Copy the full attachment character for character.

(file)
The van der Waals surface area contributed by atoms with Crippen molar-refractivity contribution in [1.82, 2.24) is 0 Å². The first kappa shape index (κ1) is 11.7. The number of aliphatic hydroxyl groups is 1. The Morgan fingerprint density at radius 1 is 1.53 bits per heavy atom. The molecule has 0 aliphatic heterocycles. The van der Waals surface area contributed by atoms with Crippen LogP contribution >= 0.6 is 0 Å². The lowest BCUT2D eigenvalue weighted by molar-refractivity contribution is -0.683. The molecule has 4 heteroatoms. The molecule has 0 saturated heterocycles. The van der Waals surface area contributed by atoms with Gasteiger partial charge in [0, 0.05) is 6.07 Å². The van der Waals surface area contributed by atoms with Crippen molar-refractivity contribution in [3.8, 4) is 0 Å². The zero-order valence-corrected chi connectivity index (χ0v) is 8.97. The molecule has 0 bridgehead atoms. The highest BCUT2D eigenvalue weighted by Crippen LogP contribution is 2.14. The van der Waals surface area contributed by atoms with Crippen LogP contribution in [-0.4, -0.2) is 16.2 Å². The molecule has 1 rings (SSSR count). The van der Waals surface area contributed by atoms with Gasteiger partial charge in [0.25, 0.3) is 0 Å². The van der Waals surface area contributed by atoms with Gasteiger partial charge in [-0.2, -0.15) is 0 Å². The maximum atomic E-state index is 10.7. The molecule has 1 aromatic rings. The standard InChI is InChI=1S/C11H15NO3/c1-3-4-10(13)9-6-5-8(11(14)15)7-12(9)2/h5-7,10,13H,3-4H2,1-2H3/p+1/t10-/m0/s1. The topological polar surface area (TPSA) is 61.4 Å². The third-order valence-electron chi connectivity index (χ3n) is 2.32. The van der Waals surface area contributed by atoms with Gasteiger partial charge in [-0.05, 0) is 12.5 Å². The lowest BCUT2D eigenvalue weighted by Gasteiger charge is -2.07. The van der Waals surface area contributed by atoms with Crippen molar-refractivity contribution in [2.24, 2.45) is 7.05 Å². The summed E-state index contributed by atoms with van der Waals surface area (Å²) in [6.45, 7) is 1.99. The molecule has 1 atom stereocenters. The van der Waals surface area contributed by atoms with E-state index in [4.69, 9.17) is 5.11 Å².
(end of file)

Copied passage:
The van der Waals surface area contributed by atoms with Crippen molar-refractivity contribution in [1.82, 2.24) is 0 Å². The first kappa shape index (κ1) is 11.7. The number of aliphatic hydroxyl groups is 1. The Morgan fingerprint density at radius 1 is 1.53 bits per heavy atom. The molecule has 0 aliphatic heterocycles. The van der Waals surface area contributed by atoms with Crippen LogP contribution >= 0.6 is 0 Å². The lowest BCUT2D eigenvalue weighted by molar-refractivity contribution is -0.683. The molecule has 4 heteroatoms. The molecule has 0 saturated heterocycles. The van der Waals surface area contributed by atoms with Gasteiger partial charge in [0, 0.05) is 6.07 Å². The van der Waals surface area contributed by atoms with Crippen molar-refractivity contribution in [3.8, 4) is 0 Å². The zero-order valence-corrected chi connectivity index (χ0v) is 8.97. The molecule has 0 bridgehead atoms. The highest BCUT2D eigenvalue weighted by Crippen LogP contribution is 2.14. The van der Waals surface area contributed by atoms with Crippen LogP contribution in [-0.4, -0.2) is 16.2 Å². The molecule has 1 rings (SSSR count). The van der Waals surface area contributed by atoms with Gasteiger partial charge in [0.25, 0.3) is 0 Å². The van der Waals surface area contributed by atoms with Gasteiger partial charge in [-0.2, -0.15) is 0 Å². The maximum atomic E-state index is 10.7. The molecule has 1 aromatic rings. The standard InChI is InChI=1S/C11H15NO3/c1-3-4-10(13)9-6-5-8(11(14)15)7-12(9)2/h5-7,10,13H,3-4H2,1-2H3/p+1/t10-/m0/s1. The topological polar surface area (TPSA) is 61.4 Å². The third-order valence-electron chi connectivity index (χ3n) is 2.32. The van der Waals surface area contributed by atoms with Gasteiger partial charge in [-0.05, 0) is 12.5 Å². The lowest BCUT2D eigenvalue weighted by Gasteiger charge is -2.07. The van der Waals surface area contributed by atoms with Crippen molar-refractivity contribution in [2.24, 2.45) is 7.05 Å². The summed E-state index contributed by atoms with van der Waals surface area (Å²) in [6.45, 7) is 1.99. The molecule has 1 atom stereocenters. The van der Waals surface area contributed by atoms with E-state index in [4.69, 9.17) is 5.11 Å².